The prison sentence of 26 years and four months given to the bishop of Matagalpa, Monsignor Rolando José Álvarez Lagos, is disapproved of by 79% of Nicaraguans, according to the results of a public opinion poll by the Costa Rican firm CID Gallup, contracted by CONFIDENCIAL to carry out the survey.
To the question: How favorable is your opinion of the prison sentence given to Monsignor Álvarez?, 79% responded "not at all" or "not very" favorable," while 21% answered "somewhat" or "very" favorable.
Based on political affiliation, 56% of those who identified themselves as "Sandinistas" said their opinion of the sentence was "not at all" or "not very" favorable, while the remaining percentage was in favor of the sentence, according to the public opinion survey, carried out between June 14 and 20, 2023.
The survey was carried out with 823 respondents who were interviewed via cell phone calls. The margin of error is +/-2.93% and the confidence level is 95%, according to the technical data sheet.
This is the first public opinion poll to ask about the conviction of, and sentence against, Álvarez for the alleged crimes of "conspiracy" and "propagation of fake news". The bishop was sentenced on February 10, 2023 in an "express" trial held one day after he refused to board a plane that would have taken him to the United States along with 222 other political prisoners who were deported and stripped of their nationality. That same day, he was stripped of his nationality and transferred to a maximum security cell in the Jorge Navarro National Prison, better known as "La Modelo."
Diplomatic and ecclesiastical sources informed CONFIDENCIAL that the bishop was escorted out of La Modelo prison on the night of Monday, July 3, but returned a day later to the maximum security cell, after "negotiations" between the dictatorship, the Episcopal Conference and the Vatican to "release him and send him into exile" failed.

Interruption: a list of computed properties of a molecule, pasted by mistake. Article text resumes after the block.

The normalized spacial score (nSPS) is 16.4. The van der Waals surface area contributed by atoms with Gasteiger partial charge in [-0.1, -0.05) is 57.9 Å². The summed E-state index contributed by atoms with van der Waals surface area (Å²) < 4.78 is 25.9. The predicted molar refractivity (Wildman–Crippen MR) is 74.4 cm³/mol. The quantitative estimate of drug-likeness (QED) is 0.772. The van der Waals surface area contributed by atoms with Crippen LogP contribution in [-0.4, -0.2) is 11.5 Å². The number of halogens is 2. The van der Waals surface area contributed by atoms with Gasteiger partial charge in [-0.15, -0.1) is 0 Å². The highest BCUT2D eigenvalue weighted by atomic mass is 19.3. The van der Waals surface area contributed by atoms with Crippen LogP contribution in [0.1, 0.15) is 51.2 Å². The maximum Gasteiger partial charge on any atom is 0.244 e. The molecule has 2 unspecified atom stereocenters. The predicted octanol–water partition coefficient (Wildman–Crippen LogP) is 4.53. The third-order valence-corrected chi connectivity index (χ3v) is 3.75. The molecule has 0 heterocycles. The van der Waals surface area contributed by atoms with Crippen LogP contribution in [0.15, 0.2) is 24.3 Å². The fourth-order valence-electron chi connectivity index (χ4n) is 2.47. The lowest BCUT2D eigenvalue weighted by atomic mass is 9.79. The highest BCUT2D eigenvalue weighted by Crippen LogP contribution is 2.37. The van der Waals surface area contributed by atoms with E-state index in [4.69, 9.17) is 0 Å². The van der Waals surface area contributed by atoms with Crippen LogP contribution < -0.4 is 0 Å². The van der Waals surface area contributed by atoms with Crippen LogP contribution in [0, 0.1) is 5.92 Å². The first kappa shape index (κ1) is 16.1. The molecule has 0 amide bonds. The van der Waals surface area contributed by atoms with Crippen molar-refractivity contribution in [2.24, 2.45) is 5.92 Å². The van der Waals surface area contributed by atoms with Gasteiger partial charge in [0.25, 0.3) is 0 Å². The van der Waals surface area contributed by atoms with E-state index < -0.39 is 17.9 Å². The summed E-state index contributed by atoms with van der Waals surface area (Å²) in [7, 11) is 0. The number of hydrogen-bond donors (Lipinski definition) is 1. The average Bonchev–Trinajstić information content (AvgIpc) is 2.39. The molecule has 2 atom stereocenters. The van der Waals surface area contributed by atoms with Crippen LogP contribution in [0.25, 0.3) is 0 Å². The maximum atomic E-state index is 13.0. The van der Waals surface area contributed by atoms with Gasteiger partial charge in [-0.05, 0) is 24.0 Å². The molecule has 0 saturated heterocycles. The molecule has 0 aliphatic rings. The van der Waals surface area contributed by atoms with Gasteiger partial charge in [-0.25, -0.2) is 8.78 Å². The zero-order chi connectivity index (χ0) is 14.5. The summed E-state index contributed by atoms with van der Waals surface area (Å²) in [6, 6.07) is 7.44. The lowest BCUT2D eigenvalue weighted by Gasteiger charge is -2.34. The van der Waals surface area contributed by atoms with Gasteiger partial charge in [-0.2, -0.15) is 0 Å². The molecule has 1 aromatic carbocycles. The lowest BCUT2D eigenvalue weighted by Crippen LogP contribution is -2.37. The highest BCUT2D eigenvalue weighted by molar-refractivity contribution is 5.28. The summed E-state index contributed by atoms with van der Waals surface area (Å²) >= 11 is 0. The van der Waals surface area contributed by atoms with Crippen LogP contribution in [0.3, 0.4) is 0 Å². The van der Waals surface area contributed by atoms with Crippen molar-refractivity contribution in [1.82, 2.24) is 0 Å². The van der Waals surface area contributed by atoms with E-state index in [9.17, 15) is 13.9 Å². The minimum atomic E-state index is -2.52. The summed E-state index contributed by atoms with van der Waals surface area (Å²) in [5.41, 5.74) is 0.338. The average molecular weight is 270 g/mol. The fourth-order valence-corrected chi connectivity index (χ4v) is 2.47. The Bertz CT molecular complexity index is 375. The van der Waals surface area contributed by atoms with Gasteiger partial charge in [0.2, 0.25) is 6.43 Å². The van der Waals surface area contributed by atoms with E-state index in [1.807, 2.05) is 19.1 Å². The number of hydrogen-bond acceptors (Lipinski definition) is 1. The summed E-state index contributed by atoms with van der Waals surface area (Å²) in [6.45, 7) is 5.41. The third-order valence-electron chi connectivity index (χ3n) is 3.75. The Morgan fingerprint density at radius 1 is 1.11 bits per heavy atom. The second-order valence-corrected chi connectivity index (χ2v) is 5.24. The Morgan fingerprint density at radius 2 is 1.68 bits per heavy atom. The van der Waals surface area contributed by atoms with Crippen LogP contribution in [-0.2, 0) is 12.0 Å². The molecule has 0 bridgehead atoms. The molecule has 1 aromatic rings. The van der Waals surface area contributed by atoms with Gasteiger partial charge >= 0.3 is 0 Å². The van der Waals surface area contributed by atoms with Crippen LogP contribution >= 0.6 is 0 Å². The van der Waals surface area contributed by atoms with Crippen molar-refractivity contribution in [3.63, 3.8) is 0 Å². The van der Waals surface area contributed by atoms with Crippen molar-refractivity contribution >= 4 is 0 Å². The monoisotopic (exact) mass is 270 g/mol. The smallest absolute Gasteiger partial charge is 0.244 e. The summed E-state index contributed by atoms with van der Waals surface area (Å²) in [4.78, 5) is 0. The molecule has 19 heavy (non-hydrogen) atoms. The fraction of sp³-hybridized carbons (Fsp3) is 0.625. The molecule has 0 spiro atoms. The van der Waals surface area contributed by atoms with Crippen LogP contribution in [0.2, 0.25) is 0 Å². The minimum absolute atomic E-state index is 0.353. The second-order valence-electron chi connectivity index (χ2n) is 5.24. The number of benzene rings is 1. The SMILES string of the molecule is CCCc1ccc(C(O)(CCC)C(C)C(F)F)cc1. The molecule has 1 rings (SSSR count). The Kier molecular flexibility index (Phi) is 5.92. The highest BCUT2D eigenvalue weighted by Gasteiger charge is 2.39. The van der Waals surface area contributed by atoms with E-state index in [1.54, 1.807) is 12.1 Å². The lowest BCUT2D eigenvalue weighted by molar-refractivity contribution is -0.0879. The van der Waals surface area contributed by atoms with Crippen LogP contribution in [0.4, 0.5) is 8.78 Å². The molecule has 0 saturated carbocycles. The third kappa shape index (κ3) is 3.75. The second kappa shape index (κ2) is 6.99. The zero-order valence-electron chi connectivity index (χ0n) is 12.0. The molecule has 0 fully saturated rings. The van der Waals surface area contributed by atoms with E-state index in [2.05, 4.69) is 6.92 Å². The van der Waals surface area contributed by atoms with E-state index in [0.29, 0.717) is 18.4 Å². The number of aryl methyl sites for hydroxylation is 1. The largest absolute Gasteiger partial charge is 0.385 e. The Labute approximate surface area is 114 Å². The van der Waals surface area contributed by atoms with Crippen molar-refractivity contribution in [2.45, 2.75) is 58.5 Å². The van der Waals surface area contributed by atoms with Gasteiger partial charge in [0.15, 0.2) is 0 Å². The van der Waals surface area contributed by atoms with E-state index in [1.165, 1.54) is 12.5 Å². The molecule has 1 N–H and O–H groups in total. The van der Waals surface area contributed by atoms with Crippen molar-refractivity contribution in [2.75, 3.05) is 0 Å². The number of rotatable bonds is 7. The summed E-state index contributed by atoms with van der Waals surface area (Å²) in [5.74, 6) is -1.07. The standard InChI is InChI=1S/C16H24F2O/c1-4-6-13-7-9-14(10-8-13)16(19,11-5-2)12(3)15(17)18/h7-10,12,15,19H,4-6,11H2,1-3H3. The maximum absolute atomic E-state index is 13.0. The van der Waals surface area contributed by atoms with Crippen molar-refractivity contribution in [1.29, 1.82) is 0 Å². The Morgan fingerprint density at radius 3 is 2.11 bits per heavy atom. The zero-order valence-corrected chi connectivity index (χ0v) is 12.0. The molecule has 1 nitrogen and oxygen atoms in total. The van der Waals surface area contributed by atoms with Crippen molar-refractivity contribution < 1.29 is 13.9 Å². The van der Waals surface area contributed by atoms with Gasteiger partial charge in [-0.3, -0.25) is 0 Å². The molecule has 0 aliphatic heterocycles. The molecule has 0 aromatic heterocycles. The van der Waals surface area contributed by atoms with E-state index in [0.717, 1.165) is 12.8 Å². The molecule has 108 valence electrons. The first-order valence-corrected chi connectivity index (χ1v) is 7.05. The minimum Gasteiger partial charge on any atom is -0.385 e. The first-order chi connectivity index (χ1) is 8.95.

"The only circumstances in which Monsignor Álvarez would agree to go into exile is if Pope Francis asked or ordered him to do so. That did not happen earlier, nor has it happened in the talks they held this week with a diplomatic representative of the Vatican," said one of the sources.
Monsignor Álvarez also demanded the release of the five detained priests as well as the unfreezing of the Catholic Church’s bank accounts, but his requests were rejected by the representatives of the regime in the negotiation.
On June 28, 2023, the Inter-American Court of Human Rights issued a resolution ordering the Ortega-Murillo dictatorship to release the bishop. The regime disregarded the judicial sentence.
Majority does not support suspension of diplomatic ties with the Vatican
The Catholic Church and its bishops and priests mediated in the 2018 and 2019 attempts at national dialogue and backed the demand for freedom for political prisoners, and then received attacks and threats from the dictatorship and its operators.
The pressure exerted by the regime of Daniel Ortega and Rosario Murillo against the Catholic Church increased in 2022, when the government –using its repressive apparatus, headed by the National Police– began to close Catholic radio stations, desecrate churches, expel priests and nuns from the country –more than 80 by July 2023–, as well as prohibit processions, and imprison, banish and strip priests of their nationality. The dictatorship also suspended diplomatic relations between Managua and the Holy See.
Ortega ordered the unilateral suspension of diplomatic relations with the Vatican on March 12, 2023, a few hours after the publication of an interview in which Pope Francis described the Sandinista government as a "Hitlerian dictatorship", whose maximum leader, Daniel Ortega, he commented, "with much respect," suffers from "an imbalance."
CID Gallup asked Nicaraguan respondents: Do you consider the suspension of diplomatic relations with the Vatican appropriate? 62% answered "no", 25% "yes" and 13% "I don't know" or "I decline to answer."
Since April 2018, Ortega has been in the habit of publicly attacking the Nicaraguan bishops whom he labels "mafiosos," "terrorists" and "coup plotters". He has also accused them –without evidence– of being accomplices to both domestic forces and international groups who, in Ortega's opinion, "are acting in Nicaragua to overthrow” him.
This article was originally published in Spanish in Confidencial and translated by our staff.